The book’s gripping storyline will appeal to readers of historical nonfiction. Its exhaustive documentation will prove valuable to military students, analysts, and historians and will help policy makers better understand what is possible in counterinsurgency. Photographs and maps further enhance the reader’s understanding of everything from tribal dynamics to the geography of firefights.
Bill Ardolino is an associate editor of The Long War Journal. He was embedded with the U.S. Marine Corps, the U.S. Army, the Iraqi Army, and the Iraqi Police in Fallujah, Habbaniyah, and Baghdad in 2006, 2007, and 2008, and later with U.S. and Afghan forces in Kabul, Helmand and Khost provinces in Afghanistan. His reports, columns, and photographs have received wide media exposure and have been cited in a number of academic publications. He lives in Washington, DC.
100% of the author’s proceeds from the first edition of Fallujah Awakens will be donated to the Semper Fi Fund to benefit injured service members.
~ Praise for Fallujah Awakens ~
“Bill Ardolino goes beyond where others have left off after the first and second battles to subdue the ‘City of Mosques’ and examines the crucial role played by Fallujah in the fight against al Qaeda. His vivid account fills a gap in our understanding of the counterinsurgency strategy that turned the tide against al Qaeda terrorists. In this engrossing book, Ardolino demonstrates that personalities mattered, not just abstract principles of war. His volume is essential reading for students of COIN and the Iraq War.”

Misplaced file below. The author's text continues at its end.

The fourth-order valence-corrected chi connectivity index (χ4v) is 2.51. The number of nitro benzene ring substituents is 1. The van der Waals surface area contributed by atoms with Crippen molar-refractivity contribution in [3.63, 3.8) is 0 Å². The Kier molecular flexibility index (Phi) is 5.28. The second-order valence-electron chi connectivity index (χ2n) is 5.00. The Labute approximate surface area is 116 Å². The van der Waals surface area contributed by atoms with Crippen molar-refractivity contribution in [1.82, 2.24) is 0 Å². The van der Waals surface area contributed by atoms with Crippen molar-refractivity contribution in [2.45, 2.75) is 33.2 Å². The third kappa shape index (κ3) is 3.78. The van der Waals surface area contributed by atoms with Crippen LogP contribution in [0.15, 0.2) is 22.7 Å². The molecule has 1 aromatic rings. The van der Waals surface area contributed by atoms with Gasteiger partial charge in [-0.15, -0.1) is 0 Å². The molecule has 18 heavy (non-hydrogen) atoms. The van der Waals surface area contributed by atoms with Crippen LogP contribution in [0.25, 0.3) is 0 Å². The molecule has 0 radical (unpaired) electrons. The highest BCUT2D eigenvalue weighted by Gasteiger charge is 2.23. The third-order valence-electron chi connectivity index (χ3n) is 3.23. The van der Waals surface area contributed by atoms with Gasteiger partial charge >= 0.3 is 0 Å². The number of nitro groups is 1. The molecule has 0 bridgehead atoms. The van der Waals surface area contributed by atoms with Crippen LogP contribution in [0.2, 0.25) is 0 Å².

— Thomas H. Henriksen, Senior Fellow, Hoover Institution and the U.S. Joint Special Operations University
“Bill Ardolino masterfully crafts a narrative that illustrates the challenges faced by U.S. Marines during one of the most dangerous battles in the Iraq War. Fallujah Awakens captures their struggle to be both warriors, and sometimes social workers, while combating a cagey and elusive enemy. Their strategy in Fallujah—both its successes and failures—will be studied by military leaders and war history enthusiasts for generations to come.”
—Carmen Gentile, conflict correspondent for USA Today
“A powerful account of courageous decisions and bold actions made by Americans and Iraqis alike in Anbar’s darkest city at the most uncertain and critical time in the entire campaign. His writing took me back to the nervous emotions experienced even only while driving through the city’s infamous ‘cloverleaf’ en route to engage al Qaeda in the deeper province. The author takes you on patrol throughout the most dangerous peninsula and artfully weaves in Iraq’s tribal complexities, cultural nuances, and our own political theater in a way that I have never before encountered. This should be required reading for anyone tasked with fighting, or studying, a war of counterinsurgency—or any reader interested in a tale of war hard fought, told incredibly well.”
—Capt. Alexander S. Martin, USMCR, USNA Class of 2004, is an infantry officer who has served as a platoon commander in infantry, recon and force recon units; Founder and CEO of Arbroath Capital